|EP2077907A2 *||10 Sep 2007||15 Jul 2009||Howard W. Lutnick||Roulette game|
|EP2077907A4 *||10 Sep 2007||11 Aug 2010||Howard Lutnick||Roulette game|
|EP3104347A1||6 May 2016||14 Dec 2016||Crown Melbourne Limited||Roulette gaming method, system and apparatus|
|WO2001032278A1 *||6 Nov 2000||10 May 2001||Richard William Cammegh||Improved roulette wheel|
|WO2007071032A1 *||19 Dec 2006||28 Jun 2007||Institut National D'optique||Object-detecting lighting system and method|
|WO2008018697A1 *||19 Jul 2007||14 Feb 2008||Young-Jo Kim||Game apparatus for learning|
|WO2008031084A3 *||10 Sep 2007||9 Oct 2008||Howard Lutnick||Roulette game|
|WO2014105035A1 *||28 Dec 2012||3 Jul 2014||Konami Gaming, Incorporated||Game machine|
|U.S. Classification||273/142.00B, 273/142.00D, 273/142.00E, 463/17|
|International Classification||G01S17/06, G01S17/88, A63F9/00, G01S7/491, A63F5/04, G01S17/87, G01S7/481|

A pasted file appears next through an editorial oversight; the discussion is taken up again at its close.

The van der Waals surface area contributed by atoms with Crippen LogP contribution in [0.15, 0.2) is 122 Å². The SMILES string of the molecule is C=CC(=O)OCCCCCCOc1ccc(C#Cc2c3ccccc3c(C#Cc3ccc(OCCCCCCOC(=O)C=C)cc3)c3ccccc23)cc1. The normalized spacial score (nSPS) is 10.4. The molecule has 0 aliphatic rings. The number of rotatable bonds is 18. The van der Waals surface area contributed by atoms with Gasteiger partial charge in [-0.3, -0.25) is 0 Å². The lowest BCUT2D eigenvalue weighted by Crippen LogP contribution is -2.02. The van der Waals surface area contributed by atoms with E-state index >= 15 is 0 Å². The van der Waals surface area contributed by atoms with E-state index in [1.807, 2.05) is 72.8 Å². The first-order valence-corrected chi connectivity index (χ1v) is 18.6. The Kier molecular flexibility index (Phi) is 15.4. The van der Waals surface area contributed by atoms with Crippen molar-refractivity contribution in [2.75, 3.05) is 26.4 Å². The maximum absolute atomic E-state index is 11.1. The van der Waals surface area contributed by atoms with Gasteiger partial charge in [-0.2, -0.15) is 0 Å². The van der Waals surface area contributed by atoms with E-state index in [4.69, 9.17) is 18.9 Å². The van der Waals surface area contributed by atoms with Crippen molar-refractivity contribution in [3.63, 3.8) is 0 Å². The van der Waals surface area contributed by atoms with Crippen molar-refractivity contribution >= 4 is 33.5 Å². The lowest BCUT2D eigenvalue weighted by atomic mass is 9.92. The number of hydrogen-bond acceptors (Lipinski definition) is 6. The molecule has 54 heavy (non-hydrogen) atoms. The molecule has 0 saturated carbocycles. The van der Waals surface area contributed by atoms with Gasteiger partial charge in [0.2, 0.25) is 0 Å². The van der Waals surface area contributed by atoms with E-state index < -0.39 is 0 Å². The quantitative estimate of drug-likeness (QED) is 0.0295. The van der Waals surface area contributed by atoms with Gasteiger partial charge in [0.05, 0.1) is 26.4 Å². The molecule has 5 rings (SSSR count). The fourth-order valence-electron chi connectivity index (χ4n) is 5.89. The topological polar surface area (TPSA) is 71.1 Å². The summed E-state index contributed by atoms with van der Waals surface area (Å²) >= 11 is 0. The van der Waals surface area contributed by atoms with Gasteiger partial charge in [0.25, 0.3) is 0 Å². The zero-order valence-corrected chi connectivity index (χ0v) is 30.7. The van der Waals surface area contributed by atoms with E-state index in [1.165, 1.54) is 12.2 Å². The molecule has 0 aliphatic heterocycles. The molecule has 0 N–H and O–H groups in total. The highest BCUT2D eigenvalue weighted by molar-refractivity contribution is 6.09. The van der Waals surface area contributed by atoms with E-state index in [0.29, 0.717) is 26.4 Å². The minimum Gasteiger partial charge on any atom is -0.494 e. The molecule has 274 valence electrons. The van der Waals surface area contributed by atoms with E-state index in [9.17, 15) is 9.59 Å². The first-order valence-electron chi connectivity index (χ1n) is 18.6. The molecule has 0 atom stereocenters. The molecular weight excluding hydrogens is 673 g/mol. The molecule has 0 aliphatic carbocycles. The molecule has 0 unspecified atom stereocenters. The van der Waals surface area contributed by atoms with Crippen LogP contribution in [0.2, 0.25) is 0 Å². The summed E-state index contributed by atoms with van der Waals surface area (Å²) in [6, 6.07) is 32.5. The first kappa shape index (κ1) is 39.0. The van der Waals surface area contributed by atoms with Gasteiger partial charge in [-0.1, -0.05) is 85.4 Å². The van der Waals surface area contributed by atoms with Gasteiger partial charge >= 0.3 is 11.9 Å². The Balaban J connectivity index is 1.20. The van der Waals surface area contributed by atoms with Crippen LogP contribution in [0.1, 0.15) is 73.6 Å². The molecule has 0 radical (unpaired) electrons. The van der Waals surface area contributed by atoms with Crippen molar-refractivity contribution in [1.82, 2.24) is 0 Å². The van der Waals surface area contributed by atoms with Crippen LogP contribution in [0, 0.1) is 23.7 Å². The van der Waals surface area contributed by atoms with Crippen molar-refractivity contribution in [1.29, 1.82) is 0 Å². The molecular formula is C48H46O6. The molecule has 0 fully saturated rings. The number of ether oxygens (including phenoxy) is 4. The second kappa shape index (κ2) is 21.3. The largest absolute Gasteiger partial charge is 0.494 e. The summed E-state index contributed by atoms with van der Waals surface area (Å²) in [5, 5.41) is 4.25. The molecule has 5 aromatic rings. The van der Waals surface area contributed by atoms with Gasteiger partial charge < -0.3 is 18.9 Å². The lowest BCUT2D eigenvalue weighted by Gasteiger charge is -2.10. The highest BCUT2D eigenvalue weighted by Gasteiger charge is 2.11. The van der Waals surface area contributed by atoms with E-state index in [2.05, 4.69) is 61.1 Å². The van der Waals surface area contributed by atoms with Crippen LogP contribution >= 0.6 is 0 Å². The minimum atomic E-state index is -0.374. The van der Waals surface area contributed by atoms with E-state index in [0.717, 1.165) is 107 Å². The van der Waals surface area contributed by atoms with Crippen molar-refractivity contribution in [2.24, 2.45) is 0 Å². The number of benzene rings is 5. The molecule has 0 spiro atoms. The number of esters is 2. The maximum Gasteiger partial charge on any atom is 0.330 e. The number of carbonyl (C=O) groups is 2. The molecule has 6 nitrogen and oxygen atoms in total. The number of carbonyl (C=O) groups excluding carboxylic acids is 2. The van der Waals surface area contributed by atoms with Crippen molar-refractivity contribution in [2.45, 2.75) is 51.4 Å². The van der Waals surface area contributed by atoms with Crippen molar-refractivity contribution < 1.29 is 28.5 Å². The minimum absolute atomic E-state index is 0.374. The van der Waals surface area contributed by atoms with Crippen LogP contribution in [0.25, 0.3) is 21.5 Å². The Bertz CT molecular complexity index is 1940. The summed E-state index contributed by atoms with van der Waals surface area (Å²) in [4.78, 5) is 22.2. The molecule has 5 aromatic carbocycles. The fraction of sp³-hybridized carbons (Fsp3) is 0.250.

|Cooperative Classification||G01S7/4815, G01S7/4911, G01S7/4813, G01S17/87, A63F2009/2444, A63F5/00, G01S17/88, G01S17/06|
|European Classification||A63F5/00, G01S17/87, G01S17/06|
|10 Feb 1997||AS||Assignment|
Owner name: TECHNICAL CASINO SERVICES LTD., UNITED KINGDOM
Free format text: ASSIGNMENT OF ASSIGNORS INTEREST;ASSIGNOR:TOWERS, PAUL;REEL/FRAME:008352/0342
Effective date: 19970127
|31 Oct 2001||AS||Assignment|
Owner name: TECHNICAL CASINO SERVICES LIMITED, GREAT BRITAIN
Free format text: ASSIGNMENT OF ASSIGNORS INTEREST;ASSIGNOR:TOWERS ASSOCIATES;REEL/FRAME:012302/0671
Effective date: 20011029
|25 Apr 2002||FPAY||Fee payment|
Year of fee payment: 4
|9 May 2006||FPAY||Fee payment|
Year of fee payment: 8
|9 Mar 2009||AS||Assignment|
Owner name: TCS JOHN HUXLEY EUROPE LIMITED, UNITED KINGDOM
Free format text: CHANGE OF NAME;ASSIGNOR:TECHNICAL CASINO SERVICES LIMITED;REEL/FRAME:022368/0129
Effective date: 20071228
|14 May 2010||FPAY||Fee payment|
Year of fee payment: 12